My first three investments were IONA Technology, Ryan Air and Kenmare Resources. Of the three I had a good profit in two and a small loss in Kenmare. I was hooked and I ended up getting a job in the stockbroking firm where I’d opened my account and passed my “Registered Representative” exams first time.
Actually “I am a stockbroker” is usually on the tip of my tongue when people ask me what I do, even though it’s been a long time since I was a stockbroker. I lost that job in March 2009 due partially to the downturn, and partially due to a new boss who seemed to be reading “how to be a manager” out of a text book at night time, and coming in every day to implement what she had learned the night before. Unfortunately she took an instant dislike to me (and me to her if I’m being honest). It’s a shame because she could well be the only person who ever truly disliked me but she happened to be my boss too. Maybe I had an ego because I thought I knew how to make money, plus having an ego was expected of me. I don’t know.
I had opened a CFD account in 2008 and was busy burning my way through cash and continually “re-loading” as they say. My over leveraged positions in the FTSE 100 banks were continually put in margin call. I found it very frustrating and stunningly exciting all at the same time. Traditional stockbroking was for losers! That’s not to say that I didn’t have winners because I did, but winning doesn’t matter when you are betting your full account on the outcome of every trade being correct. All you need is ONE loser. To make a long story short this went on for years. I remembered how back before I had heard of leveraged trading I used to buy stocks outright, that is to say buying 500 shares of Ryan Air and being on the registrar of shareholders with a vote at the AGM. I remembered having the share certificate and receiving script dividends and the annual report. Then I remember selling the shares at a profit. What had gone wrong?
Furthermore I had discovered that actually I really prefer to trade Forex and dived into technical analysis soaking up everything I could learn about it. I bought all the books and read all the blogs and signed up to a few websites. A seminal moment in my life was when I read Reminiscences of a Stock Operator by Edwin Lefere. Not that it turned me into a rock star trader overnight but that it seemed to explain to me in story format all the problems with my position sizing and leverage, tight stops and big emotions. I pushed on a read more and finally I really felt like I understood Technical Analysis. Yet my trading was still doing no better. It was only then as I got a job in the company I’d opened my CFD account with, that I began to read even more about leverage and money management. I did of course know that one CFD contract was $100K but I felt my determination would overcome the extraordinary leverage I was using with only €1000 in my account. When I opened a spread betting account I had no idea that £1 per point when EURUSD was trading at say 1.40 meant a £14,000 exposure…NO IDEA!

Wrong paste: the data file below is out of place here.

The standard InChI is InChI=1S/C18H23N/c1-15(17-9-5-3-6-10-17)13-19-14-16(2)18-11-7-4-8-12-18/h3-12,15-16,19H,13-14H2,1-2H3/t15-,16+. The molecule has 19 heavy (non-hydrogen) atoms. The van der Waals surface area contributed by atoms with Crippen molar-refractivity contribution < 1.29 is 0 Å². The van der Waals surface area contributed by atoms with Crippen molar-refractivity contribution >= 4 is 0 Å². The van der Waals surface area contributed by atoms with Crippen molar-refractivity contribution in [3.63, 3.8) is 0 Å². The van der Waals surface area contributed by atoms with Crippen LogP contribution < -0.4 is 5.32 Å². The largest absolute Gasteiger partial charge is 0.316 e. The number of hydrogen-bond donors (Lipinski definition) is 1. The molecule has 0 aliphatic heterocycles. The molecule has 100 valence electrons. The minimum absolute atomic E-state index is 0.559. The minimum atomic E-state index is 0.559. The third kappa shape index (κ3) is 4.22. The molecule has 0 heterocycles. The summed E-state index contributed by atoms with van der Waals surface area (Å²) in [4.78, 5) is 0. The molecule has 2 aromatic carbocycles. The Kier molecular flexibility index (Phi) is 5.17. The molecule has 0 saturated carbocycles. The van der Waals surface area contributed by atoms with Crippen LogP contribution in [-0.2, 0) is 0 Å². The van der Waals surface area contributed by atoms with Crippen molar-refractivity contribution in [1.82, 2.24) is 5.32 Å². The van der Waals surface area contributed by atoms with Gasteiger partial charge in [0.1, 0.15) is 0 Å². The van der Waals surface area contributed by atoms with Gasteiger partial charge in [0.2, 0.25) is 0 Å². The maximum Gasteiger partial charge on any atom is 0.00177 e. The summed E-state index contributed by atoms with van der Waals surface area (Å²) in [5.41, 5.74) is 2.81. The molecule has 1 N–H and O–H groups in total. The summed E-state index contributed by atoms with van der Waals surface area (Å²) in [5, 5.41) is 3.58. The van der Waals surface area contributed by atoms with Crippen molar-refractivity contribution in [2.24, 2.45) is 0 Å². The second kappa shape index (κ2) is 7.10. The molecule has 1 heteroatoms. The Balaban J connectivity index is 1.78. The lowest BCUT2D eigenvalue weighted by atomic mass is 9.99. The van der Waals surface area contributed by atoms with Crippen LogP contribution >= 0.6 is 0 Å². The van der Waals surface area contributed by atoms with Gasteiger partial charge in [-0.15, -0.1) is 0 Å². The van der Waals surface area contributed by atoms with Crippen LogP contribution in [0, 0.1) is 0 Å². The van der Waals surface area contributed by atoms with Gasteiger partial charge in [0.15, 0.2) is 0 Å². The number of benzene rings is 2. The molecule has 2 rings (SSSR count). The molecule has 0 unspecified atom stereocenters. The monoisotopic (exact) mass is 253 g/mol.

Having lost enough money at this stage I again remembered how I used to be able to make money unleveraged and finally relented to the maths. I CAN make money trading foreign exchange and I can do it with some leverage, perhaps 5:1, but as soon as you take my trade and pump it full of 200:1 leverage, instead of helping me, you immediately handicap me. It screws up my emotions and it screws up my money management as a result. This has been an expensive lesson so I say to you if you have been trading with leverage and failing, then maybe Forex or Equities or Commodities is not the problem, maybe it’s the leverage. Try trading unleveraged just like in the “good old days”. See if it works! If it takes you a whole year to make 10% then great! You’ve just made 10% using your wits and intelligence. It feels amazing. If you can prove to yourself that you can do it un-leveraged then perhaps you can replicate this year in and year out with little or no leverage. Even at 2:1 or 3:1 leverage you can turn a modest account into a big account in a fairly short space or time, but not overnight. It’s better than blowing up your account every two weeks isn’t it?
Then, trade off daily or weekly time-frames. Why should you try to try to compete with robots searching for your stop on a 5 minute time frame. That was not how I made money buying stocks in the 1990’s. Level the playing field and increase your time frame to a point that hands the competitive advantage back to you. If you think that USDJPY will rise because of the diverging interests of the Bank of Japan and the Federal Reserve then that’s a fundamental point of view not a technical one and yet you can still use technical analysis to time your entry. Why be a slave to technical or fundamental analysis? If you have $1000 in your account, perhaps buy $1,000 worth of USDJPY. Even a 5% stop would mean USDJPY would have to go from say 100 down to 95 for you to lose (right through triangle support and the 200 period daily MA in February 2014). If on the other hand USDJPY goes to 112.00 in 2014 you’ve made 12% trading forex less overnight charges but still a very healthy sum of money.
Yes I know it’s a bit boring at first but if you can actually methodically increase the value of your account so that it is now a very healthy sum of money then that is NOT boring. Try telling me that learning a life skill and being successful at it is boring. I’m not going to tell you that I am a rock star performer but then the lights that burn the brightest also burn the shortest don’t they? I’ve made 5% since the beginning of January and I’ve put the numbers up on my website http://www.fxlight.co/fxstreet-blog/